Serco Defence personnel and vessels played a crucial role in the success of Exercise Black Carillon 2018 (BC18) for the Royal Australian Navy conducted off the coast of Western Australia in November 2018.
The key objective of BC18 was to conduct disabled submarine rescue exercises, utilising:
- the full submarine rescue system on-board Serco’s rescue ship, MV Stoker
- the full intervention capability of Serco’s MV Besant to deploy the Portable Side Scan Sonar (PSSS) and Remotely Operated Vehicle (ROV) to locate and perform underwater inspections of a disabled submarine
The Serco Defence Fleet Marine Services team worked closely with the RAN and Defence Capability Acquisition and Sustainment Group (CASG) to meticulously plan the exercise.
Exercise Black Carillon 2018 began on Monday, 5 November with the loading of the James Fisher Submarine Rescue Service (JFSRS) intervention system onto Serco’s MV Besant. The equipment onboard Besant is used to locate the disabled submarine, check its condition and ensure the rescue hatch is operable in preparation for an evacuation. The equipment includes a Portable Side Scan Sonar (PSSS) and Remotely Operated Vehicle (ROV) to perform underwater inspections of a disabled submarine sitting on the sea bed.
With the submarine intervention system onboard, Besant sailed on Wednesday 7 November for two days and our crew conducted workup training and localisation exercises in preparation for the simulated submariner rescue exercise.
Meanwhile in Week 1, the JFSRS submarine rescue system was mobilised onto Serco’s MV Stoker. This suite of equipment includes a submersible rescue vessel – LR5 – that docks with the rescue hatch of a disabled submarine to provide safe evacuation for trapped submariners along with hyperbaric chambers in which evacuated submariners are treated by medical personnel.
During the second week of BC18, Serco’s crews on board Besant and Stoker spent five days at sea preparing for the main rescue exercise.
Operational highlights included:
- Stoker launched the LR5 rescue vessel and conducted docking operations with target plates on the seabed
- Besant launched the ROV which conducted dives to a depth of 466 metres.
The final week at sea, and the culmination of the BC18 Exercise, commenced on Sunday 18 November. Stoker carried a full medical contingent of close to 30 personnel who conducted training for various medical scenarios throughout the week.
On board Besant the team hosted a group of 10 international observers from regional Navies that have an interest in submarine escape and rescue, with some countries intending to gain lessons learnt to apply to their own systems.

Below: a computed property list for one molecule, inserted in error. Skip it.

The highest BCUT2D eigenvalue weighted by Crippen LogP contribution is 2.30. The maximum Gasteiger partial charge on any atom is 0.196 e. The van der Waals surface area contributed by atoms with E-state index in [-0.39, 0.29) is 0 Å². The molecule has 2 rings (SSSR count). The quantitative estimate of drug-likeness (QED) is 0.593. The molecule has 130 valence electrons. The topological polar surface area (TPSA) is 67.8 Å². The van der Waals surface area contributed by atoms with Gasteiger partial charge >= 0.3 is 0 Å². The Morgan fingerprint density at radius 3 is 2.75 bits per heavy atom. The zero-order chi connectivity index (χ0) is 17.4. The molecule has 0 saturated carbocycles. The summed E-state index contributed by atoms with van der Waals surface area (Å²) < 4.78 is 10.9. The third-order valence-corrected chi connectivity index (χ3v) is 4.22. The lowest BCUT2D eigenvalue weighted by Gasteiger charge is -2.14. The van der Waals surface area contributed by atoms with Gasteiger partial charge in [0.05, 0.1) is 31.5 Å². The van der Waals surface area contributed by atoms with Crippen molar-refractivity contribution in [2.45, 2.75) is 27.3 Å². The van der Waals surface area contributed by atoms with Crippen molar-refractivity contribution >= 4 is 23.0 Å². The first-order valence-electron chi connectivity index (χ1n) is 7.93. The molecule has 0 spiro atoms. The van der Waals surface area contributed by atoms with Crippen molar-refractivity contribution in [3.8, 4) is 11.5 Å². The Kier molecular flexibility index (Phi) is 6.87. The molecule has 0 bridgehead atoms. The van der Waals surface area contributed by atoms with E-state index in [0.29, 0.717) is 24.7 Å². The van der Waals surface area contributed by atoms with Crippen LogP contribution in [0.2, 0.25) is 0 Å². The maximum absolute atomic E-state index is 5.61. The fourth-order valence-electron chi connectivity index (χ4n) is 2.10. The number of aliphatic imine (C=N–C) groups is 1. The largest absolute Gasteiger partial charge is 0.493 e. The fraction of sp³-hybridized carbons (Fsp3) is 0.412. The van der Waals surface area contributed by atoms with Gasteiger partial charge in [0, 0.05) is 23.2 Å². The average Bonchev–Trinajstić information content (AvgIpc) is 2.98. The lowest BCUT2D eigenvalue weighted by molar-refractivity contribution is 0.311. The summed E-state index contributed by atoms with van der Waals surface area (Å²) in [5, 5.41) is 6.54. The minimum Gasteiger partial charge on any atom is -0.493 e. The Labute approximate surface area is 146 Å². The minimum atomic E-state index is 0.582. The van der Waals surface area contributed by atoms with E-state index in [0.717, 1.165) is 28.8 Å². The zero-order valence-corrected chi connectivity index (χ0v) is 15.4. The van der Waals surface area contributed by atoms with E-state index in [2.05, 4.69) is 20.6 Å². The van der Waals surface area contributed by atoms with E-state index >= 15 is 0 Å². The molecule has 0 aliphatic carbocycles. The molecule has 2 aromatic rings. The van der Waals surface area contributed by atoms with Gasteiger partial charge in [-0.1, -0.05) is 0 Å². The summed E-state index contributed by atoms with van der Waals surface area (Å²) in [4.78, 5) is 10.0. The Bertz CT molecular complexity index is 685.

- The LR5 submersible was launched from Stoker and docked with submarine HMAS Sheean which was bottomed on the ocean floor.
- A hard seal was established between the LR5 and HMAS Sheehan, the escape hatches opened, and RAN personnel were successfully transferred from the submarine to the LR5 rescue vessel.
- Simulated rescued personnel were then returned to the surface in the LR5 where it was recovered to the deck of Stoker and personnel were transferred directly into the hyperbaric chambers for simulated medical treatment and care.
- During BC18, Serco vessels transferred all members of the international observer contingent each day from their accommodation on board Besant to Stoker to watch the rescue operations.
- On 22 November, members of the Serco Defence’s Stirling Inshore Team conducted a VIP passenger transfer using Seahorse Glider from shore, to the Western Australian Exercise Area to meet Besant and Stoker. VIP dignitaries included
- CDRE Brett Dowsing RAN, the Senior Naval Officer Western Australia. The dignitaries spent the day on board Stoker where they were briefed on BC18 operations and the capabilities of our ships. The group was also launched from Stoker inside the LR5 submersible and participated in a live dive operation.
- An aero-medical evacuation (AME) simulation exercise was also conducted, with a rescue helicopter transferring a mock patient from Stoker to Fiona Stanley Hospital for emergency treatment